On Tuesday March 24, the Lisbon Council launched a new Study, “2015 Intellectual Property and Economic Growth Index: Measuring the Impact of Exceptions and Limitations in Copyright on Growth, Jobs and Prosperity” by Benjamin Gibert. The Index – the result of a of a year-long research project – examines the relationship between economic growth and intellectual property regimes in some of the world’s most innovative economies.
The report builds a system for measuring the impact of exceptions to copyright on economic growth and finds that countries that employ a broadly “flexible” regime of exceptions in copyright also saw higher rates of growth in value-added output throughout their economies.
Out of many countries it appears that copyright protection in Europe is almost nowhere as strict as in the Netherlands. According to the Study, in this digital age this puts a brake on the growth of the Dutch economy.
Economic growth, according to the study benefits from ample opportunities to software, music, movies and news sharing over the internet. “In the digital age, access to basic content, as well as opportunities to link that to mix, copy, and especially to share, writes Benjamin Gibert, the author of the report.
The conclusion is especially relevant for the Netherlands, that of the eight countries surveyed, the least flexible legislation on copyright. On a scale of 1 to 10 scores a 5.9 Netherlands. France and Japan stand with a 6.3 on a shared sixth place, and are thus slightly more liberal than the Netherlands. The sharing of creative products via the Internet is the easiest in the United States, which leads to a 8.1. European countries score lower than the US because the number of exceptions for libraries or for educational purposes, is limited. Netherlands accepts exemptions from copyright slower when it comes to parodies, reviews and scientific purposes. In Europe, the copyright legislation around has hardly harmonized, in contrast to the patent legislation.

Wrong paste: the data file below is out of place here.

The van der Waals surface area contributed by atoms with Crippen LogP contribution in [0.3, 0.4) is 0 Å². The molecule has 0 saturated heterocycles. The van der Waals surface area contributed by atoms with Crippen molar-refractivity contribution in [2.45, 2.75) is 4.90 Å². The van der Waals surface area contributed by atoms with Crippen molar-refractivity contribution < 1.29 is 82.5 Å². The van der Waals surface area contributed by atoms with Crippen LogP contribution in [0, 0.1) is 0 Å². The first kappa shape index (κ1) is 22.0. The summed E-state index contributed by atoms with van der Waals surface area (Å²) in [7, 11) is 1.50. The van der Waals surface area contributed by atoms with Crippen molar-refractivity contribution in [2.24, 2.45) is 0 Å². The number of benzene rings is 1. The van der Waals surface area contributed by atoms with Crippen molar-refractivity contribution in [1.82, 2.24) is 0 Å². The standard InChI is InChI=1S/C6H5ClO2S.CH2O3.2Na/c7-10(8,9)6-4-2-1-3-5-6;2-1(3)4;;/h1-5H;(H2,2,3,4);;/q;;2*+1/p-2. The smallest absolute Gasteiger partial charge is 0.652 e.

A flexible interpretation of legislation on copyright, the study clearly contributes to the growth in the publishing industry, the world of television and in the ICT sector (Information and Communication). At the same time show greater freedom to software, music and written articles to share, contribute to employment and growth in the economy as a whole.
The conclusion of The Lisbon Council goes against the idea that it is necessary precisely stricter legislation to boost economic growth. The creative industries, including many media companies and software makers have long lobbied for a strict interpretation of copyright because only in this way could recoup their investments
The study signals a change in trend, especially in the music industry. The International Federation of the Phonographic Industry (IFPI), lobbied in the past always tough legislation, but now realize that the value of creative products is increasingly determined by the attention she managed to generate. Through social media arise communities generate income in a different way. The paid acquisition of the product is correctly less important.
(from Het Financieele Dagblad, Netherland’s main financial newspaper of Wednesday March 25, 2015)